One day in June 2008 the heads of the United Nations, International Monetary Fund, African Development Bank Group, Islamic Development Bank Group, African Union Commission, Organisation for Economic Cooperation and Development, European Commission and World Bank Group put pen to paper.
They were endorsing recommendations many believed would, if fully implemented, see the continent achieve the eight Millennium Development Goals.
It was rightly noted that memorable day that the MDGs and other internationally agreed development goals held the promise of saving millions of lives in Africa, empowering women and addressing the scourges of illiteracy, hunger and malnutrition.
It was also expected that the goals would help ensure that Africa’s children had access to high-quality education and good health that would enable them to lead more productive and meaningful lives.
Factors relating to climate change, civil strife and conflicts generally, lack or misallocation of financial and other resources, lack of political will despite earlier commitment, have made the achievement of most of these goals by the 2015 target very difficult.
For instance, those endorsing the recommendations acknowledged that rises in food prices were putting great pressure on African economies and “threatening to unravel hard-won progress in fighting hunger and malnutrition”.
It was further noted that lack of transport, electricity, communication networks, water and sanitation seriously impeded economic growth, trade and poverty alleviation across the continent.
Yet they still saw the situation as a kind of blessing in disguise in that it those really vigilant would see it offering “a window of opportunity to increase needed expenditures in agriculture”, easily the mainstay of the economies of most developing countries.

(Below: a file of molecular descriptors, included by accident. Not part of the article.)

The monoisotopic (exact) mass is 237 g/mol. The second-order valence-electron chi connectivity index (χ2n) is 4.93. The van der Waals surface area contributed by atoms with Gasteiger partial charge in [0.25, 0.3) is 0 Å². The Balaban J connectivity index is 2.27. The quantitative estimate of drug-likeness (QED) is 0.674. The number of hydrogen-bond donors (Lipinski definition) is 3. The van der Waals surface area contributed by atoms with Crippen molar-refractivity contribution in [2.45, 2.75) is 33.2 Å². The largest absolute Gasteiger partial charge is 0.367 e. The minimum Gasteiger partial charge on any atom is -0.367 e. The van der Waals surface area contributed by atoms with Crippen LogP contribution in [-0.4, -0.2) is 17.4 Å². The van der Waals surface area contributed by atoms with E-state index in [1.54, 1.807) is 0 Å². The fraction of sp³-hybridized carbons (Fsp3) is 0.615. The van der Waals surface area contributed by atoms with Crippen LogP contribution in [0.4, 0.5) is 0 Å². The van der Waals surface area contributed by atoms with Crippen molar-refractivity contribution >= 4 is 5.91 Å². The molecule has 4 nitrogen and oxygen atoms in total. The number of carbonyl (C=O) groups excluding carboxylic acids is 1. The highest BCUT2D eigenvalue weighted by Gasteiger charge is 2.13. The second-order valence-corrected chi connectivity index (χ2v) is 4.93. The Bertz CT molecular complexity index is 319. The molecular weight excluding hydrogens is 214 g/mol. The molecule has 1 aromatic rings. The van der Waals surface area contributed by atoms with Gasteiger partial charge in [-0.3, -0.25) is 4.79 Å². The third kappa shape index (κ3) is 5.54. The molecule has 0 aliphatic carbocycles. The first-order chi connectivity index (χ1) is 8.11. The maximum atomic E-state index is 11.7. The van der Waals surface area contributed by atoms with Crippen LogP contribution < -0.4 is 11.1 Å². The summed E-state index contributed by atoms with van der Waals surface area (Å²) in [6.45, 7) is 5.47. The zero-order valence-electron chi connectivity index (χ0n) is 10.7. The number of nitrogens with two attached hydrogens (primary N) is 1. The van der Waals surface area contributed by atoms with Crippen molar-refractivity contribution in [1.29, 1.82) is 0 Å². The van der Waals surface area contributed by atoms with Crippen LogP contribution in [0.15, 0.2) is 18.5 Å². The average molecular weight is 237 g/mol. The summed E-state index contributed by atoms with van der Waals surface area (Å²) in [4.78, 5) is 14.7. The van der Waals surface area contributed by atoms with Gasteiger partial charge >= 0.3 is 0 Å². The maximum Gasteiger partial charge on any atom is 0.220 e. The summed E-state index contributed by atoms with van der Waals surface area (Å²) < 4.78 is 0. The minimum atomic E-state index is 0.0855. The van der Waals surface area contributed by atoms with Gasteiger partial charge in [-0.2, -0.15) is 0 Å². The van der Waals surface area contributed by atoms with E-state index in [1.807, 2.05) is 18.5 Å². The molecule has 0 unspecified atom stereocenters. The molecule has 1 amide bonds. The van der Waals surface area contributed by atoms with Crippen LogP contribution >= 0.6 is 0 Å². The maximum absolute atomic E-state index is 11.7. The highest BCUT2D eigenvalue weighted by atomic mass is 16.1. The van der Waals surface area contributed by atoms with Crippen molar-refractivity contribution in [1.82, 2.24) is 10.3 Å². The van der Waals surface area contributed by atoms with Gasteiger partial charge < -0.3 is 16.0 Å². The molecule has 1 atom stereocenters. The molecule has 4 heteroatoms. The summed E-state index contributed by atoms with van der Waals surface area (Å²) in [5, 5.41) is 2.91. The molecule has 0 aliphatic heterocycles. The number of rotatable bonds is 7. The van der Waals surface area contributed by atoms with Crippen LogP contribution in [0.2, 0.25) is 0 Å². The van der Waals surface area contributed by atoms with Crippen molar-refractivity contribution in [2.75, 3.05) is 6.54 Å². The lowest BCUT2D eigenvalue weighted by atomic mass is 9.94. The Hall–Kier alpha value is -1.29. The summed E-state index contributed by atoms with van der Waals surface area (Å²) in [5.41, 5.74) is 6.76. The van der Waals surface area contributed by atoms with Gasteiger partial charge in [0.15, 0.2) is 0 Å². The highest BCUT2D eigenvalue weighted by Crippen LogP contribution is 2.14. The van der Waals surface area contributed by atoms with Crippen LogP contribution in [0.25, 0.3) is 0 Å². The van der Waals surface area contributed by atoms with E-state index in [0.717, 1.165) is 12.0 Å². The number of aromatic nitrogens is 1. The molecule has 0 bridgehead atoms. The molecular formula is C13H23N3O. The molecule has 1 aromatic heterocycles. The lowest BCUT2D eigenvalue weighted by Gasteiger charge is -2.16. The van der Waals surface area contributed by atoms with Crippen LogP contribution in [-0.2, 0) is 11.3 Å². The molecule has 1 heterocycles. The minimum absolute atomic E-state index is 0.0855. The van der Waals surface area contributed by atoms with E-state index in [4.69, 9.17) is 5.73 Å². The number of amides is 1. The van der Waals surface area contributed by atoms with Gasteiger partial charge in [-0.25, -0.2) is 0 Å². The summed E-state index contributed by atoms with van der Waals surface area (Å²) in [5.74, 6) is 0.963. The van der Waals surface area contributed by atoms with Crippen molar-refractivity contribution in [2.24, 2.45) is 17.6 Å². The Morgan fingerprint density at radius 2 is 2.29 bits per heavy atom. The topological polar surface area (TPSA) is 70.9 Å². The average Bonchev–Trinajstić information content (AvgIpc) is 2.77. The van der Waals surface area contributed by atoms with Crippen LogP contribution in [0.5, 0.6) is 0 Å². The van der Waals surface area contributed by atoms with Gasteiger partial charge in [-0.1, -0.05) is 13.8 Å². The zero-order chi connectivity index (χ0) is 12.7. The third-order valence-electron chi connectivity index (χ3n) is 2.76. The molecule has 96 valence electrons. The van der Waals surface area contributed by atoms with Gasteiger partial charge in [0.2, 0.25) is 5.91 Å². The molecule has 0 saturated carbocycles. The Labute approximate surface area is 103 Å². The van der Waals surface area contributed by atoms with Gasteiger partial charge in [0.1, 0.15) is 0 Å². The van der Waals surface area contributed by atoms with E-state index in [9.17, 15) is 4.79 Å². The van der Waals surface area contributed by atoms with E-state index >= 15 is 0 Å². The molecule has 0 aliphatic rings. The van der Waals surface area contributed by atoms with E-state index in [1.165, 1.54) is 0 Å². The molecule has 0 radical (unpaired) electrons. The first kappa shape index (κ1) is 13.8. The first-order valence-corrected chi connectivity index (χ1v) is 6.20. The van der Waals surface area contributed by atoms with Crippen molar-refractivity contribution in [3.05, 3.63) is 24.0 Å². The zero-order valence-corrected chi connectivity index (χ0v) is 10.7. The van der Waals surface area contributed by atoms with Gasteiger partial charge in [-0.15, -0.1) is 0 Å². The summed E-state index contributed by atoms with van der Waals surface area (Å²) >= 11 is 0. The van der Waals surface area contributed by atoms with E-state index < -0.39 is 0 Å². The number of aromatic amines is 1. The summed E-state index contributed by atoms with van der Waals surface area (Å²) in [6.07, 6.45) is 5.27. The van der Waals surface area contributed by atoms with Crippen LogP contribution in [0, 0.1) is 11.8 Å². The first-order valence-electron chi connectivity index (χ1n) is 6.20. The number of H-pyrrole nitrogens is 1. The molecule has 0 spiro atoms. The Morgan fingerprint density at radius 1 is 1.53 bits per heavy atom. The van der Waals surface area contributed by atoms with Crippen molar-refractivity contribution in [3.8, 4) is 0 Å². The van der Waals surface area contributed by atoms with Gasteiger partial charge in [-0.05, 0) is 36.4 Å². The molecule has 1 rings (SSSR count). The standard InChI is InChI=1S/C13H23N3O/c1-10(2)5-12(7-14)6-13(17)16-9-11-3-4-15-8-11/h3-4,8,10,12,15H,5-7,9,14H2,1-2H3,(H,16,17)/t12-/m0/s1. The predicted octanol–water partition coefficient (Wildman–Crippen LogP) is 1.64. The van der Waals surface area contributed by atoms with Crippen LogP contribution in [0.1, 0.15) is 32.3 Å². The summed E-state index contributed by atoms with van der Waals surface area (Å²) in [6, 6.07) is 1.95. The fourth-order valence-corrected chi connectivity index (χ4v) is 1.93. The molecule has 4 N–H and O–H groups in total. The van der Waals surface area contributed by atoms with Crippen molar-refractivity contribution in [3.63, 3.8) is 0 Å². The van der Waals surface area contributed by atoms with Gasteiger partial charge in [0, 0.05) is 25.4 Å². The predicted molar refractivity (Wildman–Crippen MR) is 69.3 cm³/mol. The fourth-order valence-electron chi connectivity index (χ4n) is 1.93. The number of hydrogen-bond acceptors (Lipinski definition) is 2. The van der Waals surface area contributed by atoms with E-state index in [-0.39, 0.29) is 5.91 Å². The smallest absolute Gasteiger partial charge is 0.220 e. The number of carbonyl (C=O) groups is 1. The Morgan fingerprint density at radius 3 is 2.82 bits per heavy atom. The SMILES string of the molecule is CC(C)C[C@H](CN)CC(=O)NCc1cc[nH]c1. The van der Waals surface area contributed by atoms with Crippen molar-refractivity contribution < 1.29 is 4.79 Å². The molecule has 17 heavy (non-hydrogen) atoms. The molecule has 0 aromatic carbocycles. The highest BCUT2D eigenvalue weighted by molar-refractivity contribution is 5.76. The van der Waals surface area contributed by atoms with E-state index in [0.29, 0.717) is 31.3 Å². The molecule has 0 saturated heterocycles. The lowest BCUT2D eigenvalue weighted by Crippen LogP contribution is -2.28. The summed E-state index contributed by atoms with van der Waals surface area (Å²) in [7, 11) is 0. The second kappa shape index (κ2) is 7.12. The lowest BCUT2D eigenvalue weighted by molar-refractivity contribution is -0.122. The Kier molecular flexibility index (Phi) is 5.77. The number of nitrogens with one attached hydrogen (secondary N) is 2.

We also know that, alongside eradicating extreme poverty and hunger, achieving universal primary education and reducing child mortality, the MDGs were meant to combat HIV/AIDS, malaria and other diseases, improve maternal health, ensure environmental sustainability, and promote gender equality in part by empowering women.
The extent to African countries have gone towards battling these hurdles is what has, by and large, determined the headway each has made towards the goals cited – and the pace has clearly not been uniform.
For instance, with respect to the goal relating to the empowerment of women and generally promoting gender equality, there are countries that have gone as far as invoking the law in ensuring that gender-based violence does not eat into efforts to ensure smooth implementation.
But there is impeccable evidence that merely invoking even the severest of legal measures seldom guarantees success in the war on GBV in the form of rapes, having widows or orphans dispossessed of property that is rightfully their, etc., that crop up so often that they are finally taken for granted.
Politicians, academics, students, human rights crusaders, civil society organisations, NGOs and the media are among those that have over the years appealed for action against factors and elements sabotaging efforts to achieve MDGs so that our people lead more enriching lives.
But these voices have made little impact, and serious problems remain, while time is fast running out. We therefore must join hands with the government in devising and implementing more workable ways of making our dreams of a better life for every Tanzanian come true.